The look and feel of SQLServerCentral's website and newsletter have changed very little from the inception of the site. We have evolved a few things and added sections, but the overall look is what we debuted in 2001. That design hasn't won any awards, and has received no shortage of criticisms across the years.
As the editor, I have viewed almost all the feedback, responded to much of it to the author, but haven't changed a lot. In the last 12 years, I've seen many sites change their look, update the fonts, images, and more to build a more visual pleasing site, an easier to use site, or some combination of both. Across the last 5 years as I've worked with the latest architecture (designed and built by Red Gate), I've wanted to clean up some of our look. Since we have artists and User Experience people working at Red Gate, I've asked them to submit a few new ideas for designs. This has happened 3 or 4 times across the years.
I haven't liked many of the proposals. Quite a few were radical changes that made the site unrecognizable to me. As a result, we have never moved forward with changes. That changed this year as I saw a site design that I thought looked much better, and a newsletter design that was a change, but looked cleaner, less cluttered, and I felt was worth a try. It was inspired by some of the design changes that were included in Windows Phone, and Windows 8. It wasn't a choice made because we are supporting Microsoft, but one aimed at taking some design ideas that we like.
The modern newsletter design debuted a few weeks ago, to the chargrin of a number of people. We had more negative than positive comments in a thread discussing the change. At the time I was busy dealing with some family issues and preparing for a number of speaking engagements. I dismissed some of the comments as complaints against the change of something familiar, and I apologize for that. I should have written this series of articles before we moved too far forward in our plans.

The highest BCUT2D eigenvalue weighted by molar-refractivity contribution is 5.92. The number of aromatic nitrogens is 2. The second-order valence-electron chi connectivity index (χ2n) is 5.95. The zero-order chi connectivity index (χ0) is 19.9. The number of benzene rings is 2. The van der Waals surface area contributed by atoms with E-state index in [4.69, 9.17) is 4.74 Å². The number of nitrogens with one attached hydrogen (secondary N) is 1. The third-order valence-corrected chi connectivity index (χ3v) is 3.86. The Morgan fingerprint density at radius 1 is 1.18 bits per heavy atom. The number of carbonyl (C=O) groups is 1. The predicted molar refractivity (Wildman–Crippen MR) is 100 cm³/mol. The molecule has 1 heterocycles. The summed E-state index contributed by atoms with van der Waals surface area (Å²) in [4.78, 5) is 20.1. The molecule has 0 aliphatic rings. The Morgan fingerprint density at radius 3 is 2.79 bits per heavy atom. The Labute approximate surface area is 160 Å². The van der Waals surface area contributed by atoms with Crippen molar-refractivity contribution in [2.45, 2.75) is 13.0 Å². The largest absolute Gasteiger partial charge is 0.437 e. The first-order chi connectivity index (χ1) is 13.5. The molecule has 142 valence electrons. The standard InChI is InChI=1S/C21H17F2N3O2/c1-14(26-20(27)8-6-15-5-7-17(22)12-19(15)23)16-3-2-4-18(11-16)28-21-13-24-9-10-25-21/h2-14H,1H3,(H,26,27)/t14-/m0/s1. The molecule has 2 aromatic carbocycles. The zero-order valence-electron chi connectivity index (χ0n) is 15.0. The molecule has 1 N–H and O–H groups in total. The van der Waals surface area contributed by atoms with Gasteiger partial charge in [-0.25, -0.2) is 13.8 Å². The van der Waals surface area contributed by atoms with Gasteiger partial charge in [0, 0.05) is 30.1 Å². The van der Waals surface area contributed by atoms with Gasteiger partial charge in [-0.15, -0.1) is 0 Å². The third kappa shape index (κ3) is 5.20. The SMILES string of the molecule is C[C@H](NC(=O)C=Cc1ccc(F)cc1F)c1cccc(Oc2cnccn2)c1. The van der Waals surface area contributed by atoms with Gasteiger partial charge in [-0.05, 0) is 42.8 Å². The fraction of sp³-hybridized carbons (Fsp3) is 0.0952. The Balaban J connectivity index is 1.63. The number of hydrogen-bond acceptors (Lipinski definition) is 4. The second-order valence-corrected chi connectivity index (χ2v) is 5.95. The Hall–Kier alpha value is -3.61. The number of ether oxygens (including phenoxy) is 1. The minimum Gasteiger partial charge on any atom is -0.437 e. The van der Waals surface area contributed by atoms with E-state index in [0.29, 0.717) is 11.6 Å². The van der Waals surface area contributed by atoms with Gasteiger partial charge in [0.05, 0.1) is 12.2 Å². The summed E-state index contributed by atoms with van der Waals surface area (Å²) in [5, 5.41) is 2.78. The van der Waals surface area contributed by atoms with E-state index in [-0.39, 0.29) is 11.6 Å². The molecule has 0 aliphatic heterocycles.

This is the opening piece to set the tone for those that follow. I want to lay out some of our ideas, some design changes, show some things we like and haven't liked, and hopefully obtain feedback from a variety of members in the community. In future pieces, I'll discuss the following (not necesarily in this order):
site look and feel
I'm open to other items people would like to discuss and we would like more suggestions on what matters to you. What makes this site and newsletter useful, and can we do more.
One of the complaints I've heard from a few people is that I/we are wasting time with this design stuff and we should fix bugs or enhance functionality. That's a reasonable note, but it doesn't reflect reality for me.
We have a number of specialists at Red Gate. We take pride in not only the functionality of our software, but also the images, the look and feel, and the entire experience. We don't expect developers to design interfaces or images. There are separate professionals for that.
I've had one or two developers for ahwile in the publishing team. Much of their time has been spent working on the Simple Talk architecture, which was a bit of a mess to work with. They have fixed some bugs and enhanced some items for SQLServerCentral, but the changes were not obvious for the community. As they've asked me how we want to change and evolve some of the site, I have had ideas (mine and yours), but I'm not a designer either and I don't have concrete ideas on how to better design layout and ergonomics.
This year I secured the services of one of our user experience (UX) experts for a few days to examine a few areas of the site and provide feedback. We did get some help with how to redo navigation, and how to layout menus in a more useful way. Once I saw things, it was obivous to me this was better, but it wasn't something I, or a developer, would have considered. This effort didn't take any developer time at all.
SQLServerCentral also had a couple designers spend a week on some new ideas, which I'll present later. Again, no developer time, no delays on bug fixes. The changes to icons, the layout of the newsletter, were done by part of the publishing staff, not developers. This delayed some editing and other tasks, but not development.
Currently we have one developer on staff as our second has resigned. We are looking for a .NET developer, so if you want to work on SSC and potentially live in Cambridge, send us a note. We hope to make more changes and move forward in the future.
In the meantime, I'll be discussing some of our ideas and trying to limit changes until we've had a chance to explain our thinking.